Striking Thoughts

on the state of Hollywood labor

Westy Reflector
19 min readMar 3, 2024
“Runyon Canyon Love” // 📸: Westy Reflector // Los Angeles, CA // 2012
“Runyon Canyon Love” // 📸: Westy Reflector // Los Angeles, CA // 2012

My wife Catherine is a celebrated Film & TV Costume Designer (Kill Bill, Grey Gardens, 27 Dresses, The Flight Attendant, The Proposal, Mr. Robot, Homecoming, Whip It, The Matador…), and a member both of IASTE Local 892 (Costume Designers Guild, Los Angeles) and IATSE Local 829 (Costume & Production Designer Union, New York City). Neither of us are Hollywood writers or actors, but with ardent enthusiasm we supported her WGA and SAG-AFTRA union brethren’s and sistren’s right to strike last year. With demands for fair compensation, job and wage protections, and long-term benefits security, from a workers’ rights POV, the walkout’s lines were clear.

But then, the strikes went on. And on. And on. Catherine spent most of 2023 not working, and there’s a not-so-outside chance she will spend the first half of 2024 out of work. The industry has yet to (and may never) recover to a full pipeline of projects (NYT gift link). To top it off, the IATSE and Teamsters unions each have contracts in need of renewal by June, so there’s also a not-so-outside chance of more strikes this year disrupting the entertainment production ecosystem.

Danger, Will Robinson!

Unsung Heroes

Westy’s First Job // The Cowboy Way set // Manhattan Bridge, NYC // October 1993
Westy’s First Job // The Cowboy Way // Manhattan Bridge, NYC // October 1993

The unsung heroes on a set are craftspeople and tradespeople comprising “below-the-line” workers: Carpenters, Electricians, Hairstylists, Costume Designers, Costume Supervisors, Star Dressers, Office Coordinators, Production Designers, Art Directors, Prop Masters, Seamstresses, Makeup Artists, Grips, Camera Operators, Caterers, Locations Managers… The “line,” btw, refers to the macro-division in a production budget between writers, producers, directors, and actors (collectively “above the-line”) and the rest of the crew.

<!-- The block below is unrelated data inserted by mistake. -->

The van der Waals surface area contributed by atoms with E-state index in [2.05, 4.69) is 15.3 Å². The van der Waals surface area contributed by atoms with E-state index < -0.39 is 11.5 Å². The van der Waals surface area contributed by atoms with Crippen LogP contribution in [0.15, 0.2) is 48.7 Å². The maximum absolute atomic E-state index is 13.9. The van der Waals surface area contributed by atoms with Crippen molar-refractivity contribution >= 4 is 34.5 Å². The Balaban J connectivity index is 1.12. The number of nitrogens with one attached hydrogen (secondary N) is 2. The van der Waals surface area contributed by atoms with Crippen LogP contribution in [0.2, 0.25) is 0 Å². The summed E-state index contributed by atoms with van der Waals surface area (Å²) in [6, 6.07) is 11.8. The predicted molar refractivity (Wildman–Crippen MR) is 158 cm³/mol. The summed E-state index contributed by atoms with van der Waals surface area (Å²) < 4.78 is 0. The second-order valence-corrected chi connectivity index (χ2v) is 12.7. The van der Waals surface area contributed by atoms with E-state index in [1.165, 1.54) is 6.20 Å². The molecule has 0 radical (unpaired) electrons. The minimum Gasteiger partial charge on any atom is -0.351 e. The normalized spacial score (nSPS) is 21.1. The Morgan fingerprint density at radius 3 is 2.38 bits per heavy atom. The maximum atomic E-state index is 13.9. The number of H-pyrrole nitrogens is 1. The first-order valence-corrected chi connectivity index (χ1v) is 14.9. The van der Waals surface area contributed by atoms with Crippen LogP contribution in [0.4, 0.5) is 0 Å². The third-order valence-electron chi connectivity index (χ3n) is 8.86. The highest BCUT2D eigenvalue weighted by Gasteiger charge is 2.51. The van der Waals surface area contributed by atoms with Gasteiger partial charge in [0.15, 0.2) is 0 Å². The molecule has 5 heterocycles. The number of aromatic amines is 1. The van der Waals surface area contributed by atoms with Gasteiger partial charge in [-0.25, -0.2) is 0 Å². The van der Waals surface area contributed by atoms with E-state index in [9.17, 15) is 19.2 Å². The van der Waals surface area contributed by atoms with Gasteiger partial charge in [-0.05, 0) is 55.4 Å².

For a couple decades, I’ve had a front row seat to Hollywood back lots. In the 1990s, prior to taking a left turn to earn an MBA, I spent 10 years post-college as a Film & TV Locations Scout and Manager on the East Coast. Locations specialists find all the IRL places for a production to shoot, and then provide logistical and creative support during filming for every department on set.

Through my Locations tenure, I learned how every idea and dollar flows through a film set. Some of the production process has changed since my first gig in 1993 on The Cowboy Way. For example, I shot scouting photos on 35mm film and assembled and pasted panoramas by hand in legal manilla folders, whereas now there’s iPhones and clouds. On the support end, on that gig I had to buy Woody Harrelson’s grass on the street, whereas now there’s a smoke shop on every other city corner.

The core jobs and challenges on a film set, however, remain the same. Days are long, often starting before sunset and ending well after sundown, and progress day-to-day is glacial. Basic needs for crews, often hundreds of people, need to be met. Among a host of challenges on any set, bathroom set up, parking clearance, and trash pick up are at the top of a location manager’s purview.

With layer-on-layer of politics, egos, finance, and logistics, the synchronization of work required to produce even one minute of programming is a miraculous feat. Everything you’ve ever watched in any medium (pre-AI, of course) results of pure magic.

Filmmaking up until now has been a physical, collaborative, exhausting, and rewarding adventure. In many ways, entertainment is one of the last things that America actually still manufactures. Shows, however, are increasingly produced elsewhere, because studios always chase the cheapest labor, lowest rents, and largest tax incentives.

Shareholders gotta sharehold, you know?

Going forward, there’s scant hope the American entertainment industry will ever again provide the 100-year run of careers and robust employment we enjoyed up through the early part of this century.

The strikes last year were poignant. Entertainment workers still have no choice but to put their faith in a system that demands their loyalty while dismissing the value of their labor. This is not a problem specific to Hollywood, of course. The gap between management and the factory floor has never been greater in almost any endeavor these days.

Sometimes, you have no recourse but to walk off the job. For writers and actors last year, the future depended on it.

The Ash Pile Below (the Line)

DALL-E2 PROMPT: “hundreds of writers carrying picket signs in front of the Hollywood Sign, instagram post”